We heard that developers had purchased Prudhomme’s Landing, so we immediately went to see the abandoned remains before it all gets turn down. There were at least seven other people exploring the grounds with us that day. The water slide, covered in graffiti, is pretty much a photographer’s dream, particularly when juxtaposed with all the overgrown trees and grass all around. It’s this weird urban treasure in the middle of nature. There was also a hotel and paint ball business on the same location. We checked out all three, but I ended up with nearly one hundred images, so I’m breaking down the posts into individual articles.
I haven’t done extensive research on the topic and neither have any of the pages that appear in the immediate google search listings. When I do, I’ll update for sure. The general consensus is that no one remembers when the park opened. I guess it just appeared out of thin air one day. There seems to be a lot of unknowns around its closure also, but people figure that it wasn’t running after the summer of 2002. It was very busy in its day, and boasted a very scary haunted house (with chicken doors). I sort of remember going through the haunted house once, a few years before it closed, and I’m not exactly brave about that stuff, but I don’t recollect it being unusually traumatizing. The haunted house, which was originally a mansion, burned down. Photos from the park in its heyday are available here.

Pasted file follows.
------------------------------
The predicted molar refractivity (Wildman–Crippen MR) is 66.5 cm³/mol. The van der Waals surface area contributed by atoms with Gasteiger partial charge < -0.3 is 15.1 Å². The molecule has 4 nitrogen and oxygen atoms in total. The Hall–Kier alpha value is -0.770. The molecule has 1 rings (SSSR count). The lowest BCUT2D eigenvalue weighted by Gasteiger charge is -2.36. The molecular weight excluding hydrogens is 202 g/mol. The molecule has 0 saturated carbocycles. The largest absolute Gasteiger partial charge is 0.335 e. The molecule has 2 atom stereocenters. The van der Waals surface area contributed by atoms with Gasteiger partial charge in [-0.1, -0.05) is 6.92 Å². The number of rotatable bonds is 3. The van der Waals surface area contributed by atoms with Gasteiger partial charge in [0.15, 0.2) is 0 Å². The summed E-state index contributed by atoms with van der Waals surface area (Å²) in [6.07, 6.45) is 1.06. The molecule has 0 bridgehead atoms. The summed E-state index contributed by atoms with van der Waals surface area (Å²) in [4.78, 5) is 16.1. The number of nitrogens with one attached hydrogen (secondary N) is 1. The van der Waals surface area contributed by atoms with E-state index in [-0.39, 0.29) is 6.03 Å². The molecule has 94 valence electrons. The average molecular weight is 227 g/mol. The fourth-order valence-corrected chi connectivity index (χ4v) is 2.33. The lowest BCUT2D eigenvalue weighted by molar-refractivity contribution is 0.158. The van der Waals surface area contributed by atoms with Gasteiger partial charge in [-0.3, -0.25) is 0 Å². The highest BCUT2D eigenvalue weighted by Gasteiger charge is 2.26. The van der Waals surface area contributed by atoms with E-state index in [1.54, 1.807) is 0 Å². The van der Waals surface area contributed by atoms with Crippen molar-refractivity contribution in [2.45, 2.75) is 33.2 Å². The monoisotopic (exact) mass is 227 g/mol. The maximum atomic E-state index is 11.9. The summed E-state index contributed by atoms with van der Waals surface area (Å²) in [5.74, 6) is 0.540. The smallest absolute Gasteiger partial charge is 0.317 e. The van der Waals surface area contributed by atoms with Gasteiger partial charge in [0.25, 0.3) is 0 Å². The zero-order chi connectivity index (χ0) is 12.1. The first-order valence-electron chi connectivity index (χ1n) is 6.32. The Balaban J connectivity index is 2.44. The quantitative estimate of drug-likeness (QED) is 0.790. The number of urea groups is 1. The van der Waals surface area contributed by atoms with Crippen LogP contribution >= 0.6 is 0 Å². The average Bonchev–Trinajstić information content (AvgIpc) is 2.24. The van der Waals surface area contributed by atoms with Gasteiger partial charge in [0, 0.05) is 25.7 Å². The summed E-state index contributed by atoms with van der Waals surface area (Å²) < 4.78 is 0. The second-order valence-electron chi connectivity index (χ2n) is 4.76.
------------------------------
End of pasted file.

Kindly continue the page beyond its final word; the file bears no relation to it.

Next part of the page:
Prudhomme’s Landing motel burned down a few weeks ago, I think two weeks after I was there. We didn’t run into any ghosts, but Haunted North America has some interesting photos of the park in its abandoned state as well. Much of why they captured wasn’t there by the time we went, at least, not that we saw. My full set of images is available for viewing here with photos of other abandoned places in the area.
Somedays I want to travel so badly, I almost can’t stand staying in one place. A lot of times, I just want to say home and forget a world exists outside of the rabbits jumping around in the backyard. Fortunately, there are enough places in Southern Ontario to explore that most days I can be satisfied with the balance. I always think it’s strange that so often we fly to faraway places to see new things, when so often there are really interesting things in our own neighbourhoods we haven’t yet explored. I’m obsessed with abandoned places currently, so if you know of any good ones in the Haldimand/Hamilton/Niagara area, please let me know. It isn’t the same as returning to NYC with it’s other worldly rhythm, or even camping by a lake. I haven’t felt what it’s like to experience an entirely foreign culture, and landscape, which is definitely a priority in the future, but I do enjoy what’s around me, and that helps fills that wanderlust that colours my night-time dreams.
I use to hate visiting Niagara Falls, until I took a thirteen year old girl there, who had never seen it. We did all the touristy things on Clifton Hill and rode the Maid of the Mist. Ever since then, I’ve enjoyed going. Being a tourist in your own area is a lot more fun that sounds, if you can get over the embarrassed and cheesy feeling of doing touristy things.
This is a little place we found about twenty minutes from home.
You can see other blog posts on abandoned places I visit here and I’ve started a 500px account exclusively for my travels. There isn’t a lot posted yet, but there will be.